Waiting is Not About Magic

waiting-painting-by-G-A-DandekarI had a friend in college who prayed faithfully for a boyfriend.  And then she sat in her dorm room and waited, wondering why her divinely created Dreamboat wasn’t showing up.

Newsflash:  Waiting is not about magic.

I won’t go into the whole confusion about God and Santa except to say that – unlike tongue-in-cheek Sarah Silverman – I don’t believe that Jesus (or either of the other two persons of the Trinity) is magic.  And yet, many of us remain confused.

We pray our wishes will come true, but then we do nothing more than offer a minimal effort to work with God.  Example from Church World:

  • A church wants to grow and return to their former glory (e.g. full pews.)
  • They pray to The Almighty that their church will grow.
  • They try simple strategies:  install a new church sign,  hand out flyers, call a new/better pastor.
  • They wait.
  • Nothing changes.

Going out into the world to make disciples of all people is hard work.  It’s not about putting up a shinier sign or passing out pithy flyers or choosing a new leader.  It’s about Changing Everything: our souls, our perspectives, our wildest dreams, our expectations, our control.   Change is hard and most of us don’t want to do it.

Much of the world is waiting for food and water.  They are waiting for shelter.  They are waiting for grief to subside or for the meds to kick in.  They are waiting and waiting and waiting because they have no choice.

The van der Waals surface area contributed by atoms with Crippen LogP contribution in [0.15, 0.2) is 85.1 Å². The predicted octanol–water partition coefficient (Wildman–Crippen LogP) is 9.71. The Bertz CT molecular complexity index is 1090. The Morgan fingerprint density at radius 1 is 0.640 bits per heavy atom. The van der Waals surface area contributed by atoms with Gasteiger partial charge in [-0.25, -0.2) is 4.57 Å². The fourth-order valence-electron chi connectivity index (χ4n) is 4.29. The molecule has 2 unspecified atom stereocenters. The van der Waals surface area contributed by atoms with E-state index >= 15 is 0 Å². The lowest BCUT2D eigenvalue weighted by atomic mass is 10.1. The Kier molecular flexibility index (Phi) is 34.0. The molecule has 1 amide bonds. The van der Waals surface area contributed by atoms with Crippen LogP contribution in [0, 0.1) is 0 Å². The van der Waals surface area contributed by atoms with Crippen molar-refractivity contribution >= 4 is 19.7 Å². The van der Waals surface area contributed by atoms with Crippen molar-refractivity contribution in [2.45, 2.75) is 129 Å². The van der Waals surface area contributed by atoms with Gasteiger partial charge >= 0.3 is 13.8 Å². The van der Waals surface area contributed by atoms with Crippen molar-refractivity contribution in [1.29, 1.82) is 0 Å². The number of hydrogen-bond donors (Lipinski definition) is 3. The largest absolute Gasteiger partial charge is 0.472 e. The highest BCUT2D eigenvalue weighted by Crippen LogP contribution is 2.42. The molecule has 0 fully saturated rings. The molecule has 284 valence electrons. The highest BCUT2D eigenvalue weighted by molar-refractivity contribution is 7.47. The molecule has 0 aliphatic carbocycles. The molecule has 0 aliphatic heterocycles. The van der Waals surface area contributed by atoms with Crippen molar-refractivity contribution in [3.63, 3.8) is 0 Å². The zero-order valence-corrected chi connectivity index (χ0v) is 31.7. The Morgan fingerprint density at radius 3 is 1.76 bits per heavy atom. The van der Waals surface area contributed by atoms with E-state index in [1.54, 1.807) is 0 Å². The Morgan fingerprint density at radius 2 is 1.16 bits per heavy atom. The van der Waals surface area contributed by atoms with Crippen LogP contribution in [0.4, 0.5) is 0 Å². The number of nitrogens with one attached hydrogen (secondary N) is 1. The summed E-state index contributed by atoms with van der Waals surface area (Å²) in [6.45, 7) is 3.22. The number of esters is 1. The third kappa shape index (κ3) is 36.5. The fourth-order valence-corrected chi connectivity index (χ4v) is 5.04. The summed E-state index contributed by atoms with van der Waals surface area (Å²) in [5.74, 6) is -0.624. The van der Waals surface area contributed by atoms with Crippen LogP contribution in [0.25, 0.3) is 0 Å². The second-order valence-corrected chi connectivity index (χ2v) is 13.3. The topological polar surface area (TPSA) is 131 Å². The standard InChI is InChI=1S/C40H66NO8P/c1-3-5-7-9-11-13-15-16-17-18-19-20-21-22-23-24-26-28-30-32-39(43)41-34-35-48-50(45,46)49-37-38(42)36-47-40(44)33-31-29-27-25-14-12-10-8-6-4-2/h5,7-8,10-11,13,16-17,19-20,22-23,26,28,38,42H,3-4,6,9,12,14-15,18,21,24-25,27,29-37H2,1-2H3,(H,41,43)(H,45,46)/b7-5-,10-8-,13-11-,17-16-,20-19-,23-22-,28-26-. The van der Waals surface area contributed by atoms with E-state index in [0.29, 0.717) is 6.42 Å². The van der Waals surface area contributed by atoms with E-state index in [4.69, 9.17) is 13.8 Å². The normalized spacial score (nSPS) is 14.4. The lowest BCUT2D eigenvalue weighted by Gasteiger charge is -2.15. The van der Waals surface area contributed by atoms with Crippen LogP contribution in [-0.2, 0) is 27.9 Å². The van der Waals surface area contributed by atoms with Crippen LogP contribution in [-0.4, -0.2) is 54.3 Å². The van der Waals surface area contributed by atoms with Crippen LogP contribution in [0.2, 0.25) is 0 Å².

But we who have many choices can choose – during this season of waiting –  to believe in magic or to believe in Jesus’ message to go out.

Image Source.




2 responses to “Waiting is Not About Magic

  1. Amen. This reminds me of the Daoist concept of “wu wei” which can be translated as “inaction”, but better translated as “effortless action”. By being in perfect harmony with one’s surroundings and able to change metaphorical direction instantly, the appearance of results through no effort or action is created while, in all actuality, there is constant change and occurring. It also reminds me of a family favorite saying, “God helps those who help themselves”. Thank you for the post 🙂


  2. Jan,

    I appreciate your observation about the desire that many churches have to return to an idealized past. Faced with changing external and internal dynamics, it seems there is a tendency to retreat inward, rather than to move outward. One historic church in our community recently closed, and another will likely follow suit in the not-too-distant future. At a time in which the cultural and ethnic fabric of the area was changing dramatically, neither wanted to move beyond its comfort zone and engage what is, admittedly, a very different world. You’re right that change is hard, and especially so, I believe, for institutions whose nostalgia for what used to be blinds them to God’s vision of what they are called to be, here and now. We can long for the glory days, and witness stagnation or even the death of our congregations, or we can allow the fresh winds of the Spirit to lead us in creative new directions. Thanks for your wise insights.



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